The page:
Historic Views on Government – Aristotle

Honest opinion about government from Aristotle:

It is best that laws should be so constructed as to leave as little as possible to the decision of those who judge.
   Rhetoric, I

Good laws, if they are not obeyed, do not constitute good government.

Those who think that all virtue is to be found in their own party principles push matters to extremes; they do not consider that disproportion destroys a state.
   Politics, 4th century B.C.

Aristotle was Plato's most outstanding pupil (367-347 B.C.), a tutor of Alexander the Great (c.342-335) and a teacher in Athens (335-322). He wrote and lectured on logic, metaphysics, natural science, ethics and politics, and rhetoric and poetics. Aristotle's great philosophical work is Metaphysics (13 books), but he is also famous for many other works, including Nicomachean Ethics, Politics, Rhetoric, and Poetics.

Quotation and short bio from The Quotable Conservative: The Giants of Conservatism on Liberty, Freedom, Individual Responsibility, and Traditional Values. Rod L. Evans and Irwin M. Berent, editors. Holbrook, Mass.: Adams Publishing, 1996.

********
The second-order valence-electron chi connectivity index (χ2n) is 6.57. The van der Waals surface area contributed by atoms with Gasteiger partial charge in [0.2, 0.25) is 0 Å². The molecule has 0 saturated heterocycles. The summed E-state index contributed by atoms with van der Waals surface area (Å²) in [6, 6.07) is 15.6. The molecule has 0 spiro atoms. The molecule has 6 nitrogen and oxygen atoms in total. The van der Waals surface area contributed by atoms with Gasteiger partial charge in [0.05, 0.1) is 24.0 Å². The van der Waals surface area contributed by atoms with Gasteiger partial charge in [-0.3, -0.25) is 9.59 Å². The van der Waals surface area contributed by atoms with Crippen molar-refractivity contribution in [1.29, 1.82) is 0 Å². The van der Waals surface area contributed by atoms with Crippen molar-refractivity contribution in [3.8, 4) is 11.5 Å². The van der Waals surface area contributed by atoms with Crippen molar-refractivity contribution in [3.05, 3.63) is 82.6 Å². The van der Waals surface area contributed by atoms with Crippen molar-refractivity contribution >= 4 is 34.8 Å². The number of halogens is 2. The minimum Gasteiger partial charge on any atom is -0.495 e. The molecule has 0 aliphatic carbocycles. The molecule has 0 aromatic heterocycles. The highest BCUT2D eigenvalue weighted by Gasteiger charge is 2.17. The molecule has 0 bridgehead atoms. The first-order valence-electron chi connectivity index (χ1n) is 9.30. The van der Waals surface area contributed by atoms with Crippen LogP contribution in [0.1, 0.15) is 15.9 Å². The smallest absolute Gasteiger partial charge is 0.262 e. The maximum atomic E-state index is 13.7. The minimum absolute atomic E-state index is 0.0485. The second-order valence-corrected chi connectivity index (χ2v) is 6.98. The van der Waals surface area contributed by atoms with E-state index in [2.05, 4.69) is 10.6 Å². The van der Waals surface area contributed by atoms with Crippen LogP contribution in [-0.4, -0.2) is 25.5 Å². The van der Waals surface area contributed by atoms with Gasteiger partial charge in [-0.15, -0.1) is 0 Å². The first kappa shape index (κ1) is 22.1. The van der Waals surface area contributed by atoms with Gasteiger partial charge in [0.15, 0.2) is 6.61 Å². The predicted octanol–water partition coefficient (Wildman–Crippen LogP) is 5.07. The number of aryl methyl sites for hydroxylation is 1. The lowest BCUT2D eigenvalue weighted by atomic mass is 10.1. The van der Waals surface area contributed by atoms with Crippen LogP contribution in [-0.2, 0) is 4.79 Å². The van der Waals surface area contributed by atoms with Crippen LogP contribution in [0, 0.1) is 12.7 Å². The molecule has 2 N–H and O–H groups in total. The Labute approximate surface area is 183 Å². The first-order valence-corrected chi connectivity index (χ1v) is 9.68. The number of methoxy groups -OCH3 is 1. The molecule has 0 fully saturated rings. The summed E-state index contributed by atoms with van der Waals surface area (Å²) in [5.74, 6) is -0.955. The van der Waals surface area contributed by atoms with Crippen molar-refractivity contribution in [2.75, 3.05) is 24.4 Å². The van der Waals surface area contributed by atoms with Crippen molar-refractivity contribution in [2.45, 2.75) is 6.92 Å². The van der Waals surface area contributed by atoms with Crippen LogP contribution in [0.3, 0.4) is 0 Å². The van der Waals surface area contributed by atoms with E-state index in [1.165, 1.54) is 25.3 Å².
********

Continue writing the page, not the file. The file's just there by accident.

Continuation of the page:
Historic Views on Government – John Adams

Honest opinion about government from John Adams:

The judicial power ought to be distinct from both the legislative and executive, and independent upon both, so that it may be a check upon both.
   Thoughts on Government, 1776

Let us dare to read, think, speak and write.
   Dissertation on the Canon and the Feudal Law, 1765

That all men are born to equal rights is true. Every being has a right to his own, as clear, as moral, as sacred, as any other being has. This is as indubitable as a moral government in the universe. But to teach that all men are born with equal powers and faculties, to equal influence in society, to equal property and advantages through life, is as gross a fraud, as glaring an imposition on the credulity of the people, as ever was practiced by monks, by Druids, by Brahmins, by priests of the immortal Lama, or by the self-styled philosophers of the French revolution.
   Letter to John Taylor of Caroline, 1814

John Adams was elected as a delegate to the First Continental Congress in 1774, serving until his appointment as commissioner to France (1777-1778). He served as Vice-President for two terms (1788-1796) and in 1796 was elected the second President of the United States. The views of Adams, a signer of the Declaration of Independence, on human nature, on the need for government, and on the causes of political conflict are significant contributions to Conservative social, political, and economic thought. His A Defense of the Constitutions of Government of the United States of America (3 volumes, 1787-1788) is a classic.

Quotation and short bio from The Quotable Conservative: The Giants of Conservatism on Liberty, Freedom, Individual Responsibility, and Traditional Values. Rod L. Evans and Irwin M. Berent, editors. Holbrook, Mass.: Adams Publishing, 1996.